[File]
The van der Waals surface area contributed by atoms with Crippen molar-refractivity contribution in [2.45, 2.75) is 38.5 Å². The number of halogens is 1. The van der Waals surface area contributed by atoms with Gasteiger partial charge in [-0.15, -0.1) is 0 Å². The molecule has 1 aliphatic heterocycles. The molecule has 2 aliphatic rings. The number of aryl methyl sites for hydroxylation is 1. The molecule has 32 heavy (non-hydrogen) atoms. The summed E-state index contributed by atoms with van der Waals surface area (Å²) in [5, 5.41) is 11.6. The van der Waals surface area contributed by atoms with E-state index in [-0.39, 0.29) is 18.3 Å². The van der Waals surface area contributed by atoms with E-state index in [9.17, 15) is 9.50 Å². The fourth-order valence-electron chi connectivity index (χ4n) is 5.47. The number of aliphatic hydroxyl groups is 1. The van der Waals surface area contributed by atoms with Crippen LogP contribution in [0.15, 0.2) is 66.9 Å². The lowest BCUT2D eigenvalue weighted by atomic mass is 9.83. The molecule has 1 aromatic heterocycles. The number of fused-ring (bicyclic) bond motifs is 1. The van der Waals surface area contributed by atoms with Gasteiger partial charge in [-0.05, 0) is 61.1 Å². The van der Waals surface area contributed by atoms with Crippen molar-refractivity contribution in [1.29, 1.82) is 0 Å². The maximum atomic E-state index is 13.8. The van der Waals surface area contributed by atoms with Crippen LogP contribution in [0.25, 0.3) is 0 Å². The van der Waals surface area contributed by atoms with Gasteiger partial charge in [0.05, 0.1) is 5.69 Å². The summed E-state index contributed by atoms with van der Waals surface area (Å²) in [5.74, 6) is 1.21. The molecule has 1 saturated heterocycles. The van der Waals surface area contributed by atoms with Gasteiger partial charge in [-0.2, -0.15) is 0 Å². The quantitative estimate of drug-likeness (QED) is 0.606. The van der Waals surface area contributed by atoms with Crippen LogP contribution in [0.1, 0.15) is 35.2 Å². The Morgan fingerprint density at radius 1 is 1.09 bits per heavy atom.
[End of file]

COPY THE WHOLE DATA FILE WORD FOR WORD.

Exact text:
The van der Waals surface area contributed by atoms with Crippen molar-refractivity contribution in [2.45, 2.75) is 38.5 Å². The number of halogens is 1. The van der Waals surface area contributed by atoms with Gasteiger partial charge in [-0.15, -0.1) is 0 Å². The molecule has 1 aliphatic heterocycles. The molecule has 2 aliphatic rings. The number of aryl methyl sites for hydroxylation is 1. The molecule has 32 heavy (non-hydrogen) atoms. The summed E-state index contributed by atoms with van der Waals surface area (Å²) in [5, 5.41) is 11.6. The van der Waals surface area contributed by atoms with E-state index in [-0.39, 0.29) is 18.3 Å². The van der Waals surface area contributed by atoms with E-state index in [9.17, 15) is 9.50 Å². The fourth-order valence-electron chi connectivity index (χ4n) is 5.47. The number of aliphatic hydroxyl groups is 1. The van der Waals surface area contributed by atoms with Crippen LogP contribution in [0.15, 0.2) is 66.9 Å². The lowest BCUT2D eigenvalue weighted by atomic mass is 9.83. The molecule has 1 aromatic heterocycles. The number of fused-ring (bicyclic) bond motifs is 1. The van der Waals surface area contributed by atoms with Gasteiger partial charge in [-0.05, 0) is 61.1 Å². The van der Waals surface area contributed by atoms with Crippen molar-refractivity contribution in [1.29, 1.82) is 0 Å². The maximum atomic E-state index is 13.8. The van der Waals surface area contributed by atoms with Crippen LogP contribution in [0.25, 0.3) is 0 Å². The van der Waals surface area contributed by atoms with Gasteiger partial charge in [0.05, 0.1) is 5.69 Å². The summed E-state index contributed by atoms with van der Waals surface area (Å²) in [5.74, 6) is 1.21. The molecule has 1 saturated heterocycles. The van der Waals surface area contributed by atoms with Gasteiger partial charge in [-0.2, -0.15) is 0 Å². The quantitative estimate of drug-likeness (QED) is 0.606. The van der Waals surface area contributed by atoms with Crippen LogP contribution in [0.1, 0.15) is 35.2 Å². The Morgan fingerprint density at radius 1 is 1.09 bits per heavy atom.